The probing attack proceeds as follows. Say the attacker Mallory wants to reveal Alice’s balance of a public channel between Alice and Bob. Suppose the total capacity of that channel is 1 million satoshis. Alice’s balance could be anything from zero to 1 million satoshis (to be precise, the estimate is a bit tighter due to channel reserve, but we don’t account for it here for simplicity). Mallory opens a channel with Alice with 1 million satoshis and sends 500,000 satoshis to Bob via Alice using a random number as the payment hash. Of course, this number does not correspond to any known payment secret. Therefore, the payment will fail. The question is: how exactly will it fail?

There are two scenarios. If Alice has more than 500,000 satoshis on her side of the channel to Bob, she forwards the payment. Bob decrypts the payment onion and realizes that the payment is intended for him. He looks up his local store of payment secrets and searches for the preimage that corresponds to the payment hash, but does not find one. Following the protocol, Bob returns the “unknown payment hash” error to Alice, who relays it back to Mallory. As a result, Mallory knows that the payment could have succeeded if the payment hash was real. Therefore, Mallory can update her estimation of Alice’s balance from “between zero and 1 million” to “between 500,000 and 1 million.” Another scenario happens if Alice’s balance is lower than 500,000 satoshis. In that case, Alice is unable to forward the payment and returns the “insufficient balance” error to Mallory. Mallory updates her estimation from “between zero and 1 million” to “between zero and 500,000.”

Note that in any case, Mallory’s estimation becomes twice as precise after just one probing! She can continue probing, choosing the next probing amount such that it divides the current estimation interval in half. This well-known search technique is called binary search. With binary search, the number of probes is logarithmic in the desired precision. For example, to obtain Alice’s balance in a channel of 1 million satoshis up to a single satoshi, Mallory would only have to perform log2 (1,000,000) ≈ 20 probings. If one probing takes 3 seconds, one channel can be precisely probed in only about a minute!

Channel probing can be made even more efficient. In its simplest variant, Mallory directly connects to the channel she wants to probe. Is it possible to probe a channel without opening a channel to one of its endpoints? Imagine Mallory now wants to probe a channel between Bob and Charlie but doesn’t want to open another channel, which requires paying on-chain fees and waiting for confirmations of the funding transactions. Instead, Mallory reuses her existing channel to Alice and sends a probe along the route Mallory → Alice → Bob → Charlie. Mallory can interpret the “unknown payment hash” error in the same way as before: the probe has reached the destination; therefore, all channels along the route have sufficient balances to forward it. But what if Mallory receives the “insufficient balance” error? Does it mean that the balance is insufficient between Alice and Bob or between Bob and Charlie?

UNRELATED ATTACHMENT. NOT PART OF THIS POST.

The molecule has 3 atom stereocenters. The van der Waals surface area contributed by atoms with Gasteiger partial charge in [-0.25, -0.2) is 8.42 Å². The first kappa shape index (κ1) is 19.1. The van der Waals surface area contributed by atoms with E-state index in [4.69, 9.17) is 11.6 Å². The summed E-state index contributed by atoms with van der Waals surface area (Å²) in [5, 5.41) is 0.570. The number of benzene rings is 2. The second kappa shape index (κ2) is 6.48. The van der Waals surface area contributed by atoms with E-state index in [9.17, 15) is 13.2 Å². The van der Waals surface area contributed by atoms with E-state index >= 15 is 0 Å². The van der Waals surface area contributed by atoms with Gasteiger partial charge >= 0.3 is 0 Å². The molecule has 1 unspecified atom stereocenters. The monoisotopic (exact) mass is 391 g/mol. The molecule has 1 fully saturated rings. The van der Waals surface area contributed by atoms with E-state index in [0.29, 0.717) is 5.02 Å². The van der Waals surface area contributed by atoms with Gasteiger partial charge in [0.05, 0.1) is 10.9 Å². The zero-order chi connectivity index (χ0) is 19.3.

In the current Lightning protocol, error messages report not only which error occurred but also where it happened. So, with more careful error handling, Mallory now knows which channel failed. If this is the target channel, she updates her estimates; if not, she chooses another route to the target channel. She even gets additional information about the balances of intermediary channels, on top of that of the target channel.

The probing attack can be further used to link senders and receivers, as described in the previous section.

At this point, you may ask: why does the Lightning Network do such a poor job at protecting its users’ private data? Wouldn’t it be better to not reveal to the sender why and where the payment has failed? Indeed, this could be a potential countermeasure, but it has significant drawbacks. Lightning has to strike a careful balance between privacy and efficiency. Remember that regular nodes don’t know balance distributions in remote channels. Therefore, payments can (and often do) fail because of insufficient balance at an intermediary hop. Error messages allow the sender to exclude the failing channel from consideration when constructing another route. One popular Lightning wallet even performs probing internally to check whether a constructed route can really handle a payment.

There are other potential countermeasures against channel probing. First, it is hard for an attacker to target unannounced channels. Second, nodes that implement just-in-time (JIT) routing may be less prone to the attack. Finally, as multipart payments make the problem of insufficient capacity less severe, the protocol developers may consider hiding some of the error details without harming efficiency.